###### Capital Allocation

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The central limit theorem asserts that when we have simple random samples, each of size *n* from a population with mean μ and variance σ^{2}, the sample mean X approximately has a normal distribution with mean μ and variance σ^{2}/n as *n *(sample size) becomes large.

Suppose we have a sequence of independent and regularly distributed variables X_{1}, X_{2}, X_{3} …, X_{n} with a finite mean μ and non-zero variance σ^{2}, then the distribution of \( \frac {(X – \mu)}{\left(\frac {\sigma}{\sqrt n}\right)}\) approaches the standard normal distribution as *n* approaches infinity, i.e., \(n \rightarrow \infty \).

Remember that \(X=\left( \frac { 1 }{ n } \right) \ast \sum { { X }_{ i } } \).

The central limit theorem provides very useful normal approximations to some common distributions including the binomial and poisson distributions.

Note that while X is approximately normally distributed with mean μ and variance σ^{2}/n, ΣX_{i} is approximately normally distributed with mean nμ and variance nσ^{2}. In fact, we can show that both the mean and the variance are exact and it is only the shape of the curve that is an approximation.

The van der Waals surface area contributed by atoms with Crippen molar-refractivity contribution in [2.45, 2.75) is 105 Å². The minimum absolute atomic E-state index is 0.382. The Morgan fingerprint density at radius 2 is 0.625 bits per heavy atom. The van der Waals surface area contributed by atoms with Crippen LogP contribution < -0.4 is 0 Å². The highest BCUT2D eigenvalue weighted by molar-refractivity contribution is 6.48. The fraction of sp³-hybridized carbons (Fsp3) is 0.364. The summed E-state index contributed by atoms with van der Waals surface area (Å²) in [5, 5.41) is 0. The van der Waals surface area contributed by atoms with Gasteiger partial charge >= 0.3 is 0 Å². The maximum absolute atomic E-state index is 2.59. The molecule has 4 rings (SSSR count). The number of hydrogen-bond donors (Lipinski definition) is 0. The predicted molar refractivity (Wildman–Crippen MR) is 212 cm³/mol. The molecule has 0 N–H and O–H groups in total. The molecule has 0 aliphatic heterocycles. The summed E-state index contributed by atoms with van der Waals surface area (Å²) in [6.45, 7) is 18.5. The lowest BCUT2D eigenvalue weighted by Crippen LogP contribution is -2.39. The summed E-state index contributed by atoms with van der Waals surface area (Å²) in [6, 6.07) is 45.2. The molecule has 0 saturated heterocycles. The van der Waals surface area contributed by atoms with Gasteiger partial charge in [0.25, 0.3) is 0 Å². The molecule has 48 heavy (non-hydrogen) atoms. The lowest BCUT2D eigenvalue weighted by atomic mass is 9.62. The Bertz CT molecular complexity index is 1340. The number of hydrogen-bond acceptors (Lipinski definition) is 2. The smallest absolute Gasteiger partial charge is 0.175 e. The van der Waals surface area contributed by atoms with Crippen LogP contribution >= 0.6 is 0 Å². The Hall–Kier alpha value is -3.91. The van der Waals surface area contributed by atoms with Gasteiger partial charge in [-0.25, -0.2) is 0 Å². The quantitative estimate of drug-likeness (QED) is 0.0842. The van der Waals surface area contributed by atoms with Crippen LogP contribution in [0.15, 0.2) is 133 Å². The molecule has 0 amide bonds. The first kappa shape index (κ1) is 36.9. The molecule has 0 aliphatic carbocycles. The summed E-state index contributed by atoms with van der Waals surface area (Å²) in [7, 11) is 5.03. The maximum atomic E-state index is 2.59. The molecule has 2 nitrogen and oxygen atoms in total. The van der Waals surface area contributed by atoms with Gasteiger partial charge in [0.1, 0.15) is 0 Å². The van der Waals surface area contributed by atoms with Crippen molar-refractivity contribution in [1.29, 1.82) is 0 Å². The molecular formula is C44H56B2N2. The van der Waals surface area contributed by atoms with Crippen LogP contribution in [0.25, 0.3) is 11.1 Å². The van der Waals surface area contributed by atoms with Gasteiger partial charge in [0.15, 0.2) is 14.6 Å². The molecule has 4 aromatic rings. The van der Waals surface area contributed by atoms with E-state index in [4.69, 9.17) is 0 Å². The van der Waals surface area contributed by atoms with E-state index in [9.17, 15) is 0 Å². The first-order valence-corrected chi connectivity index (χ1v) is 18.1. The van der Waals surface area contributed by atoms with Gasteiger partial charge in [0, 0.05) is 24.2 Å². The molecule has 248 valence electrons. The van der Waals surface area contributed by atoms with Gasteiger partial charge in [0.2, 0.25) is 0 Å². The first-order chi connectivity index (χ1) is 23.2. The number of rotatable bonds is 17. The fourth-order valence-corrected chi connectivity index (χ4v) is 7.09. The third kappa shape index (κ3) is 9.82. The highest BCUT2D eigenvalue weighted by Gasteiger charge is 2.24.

The answer to this question might not be very simple. Nevertheless, the widely accepted value is *n* ≥ 30. The truth is that the value of *n* depends on the shape of the population involved, i.e., the distribution of X_{i} and its skewness.

In a non-normal but fairly symmetric distribution, *n* = 10 can be considered large enough. With a very skewed distribution, the value of n can be 50 or even more.

Imagine that we have a set of independent and regularly distributed variables X_{i}, i = 1…, *n* such that:

\(\sum X_i \sim \text{binomial} (n,\theta)\). Applying the CLT, for large n:

\(X \sim N \left( \mu, \frac {\sigma^2}{n} \right)\) and \(\sum X_i \sim N(n \mu, n \sigma^2)\)

Additionally, note that the binomial distribution is a sequence of Bernoulli variables such that the mean is θ and the variance, θ(1- θ).

Therefore, applying the CLT:

\(\sum X_i \sim N(n\theta, n \theta (1 – \theta))\) which is the normal approximation to the binomial and *n* = 10 is considered large enough for CLT application.

Under poisson distribution, \(\mu = \sigma^2=\lambda\). Therefore, applying the CLT:

$$ \sum X_i \sim N(n\lambda, n \lambda) $$

The central limit theorem is a very useful tool, especially in the construction of confidence intervals or testing of hypotheses. As long as *n* is “sufficiently large,” just about any non-normal distribution can be approximated as normal.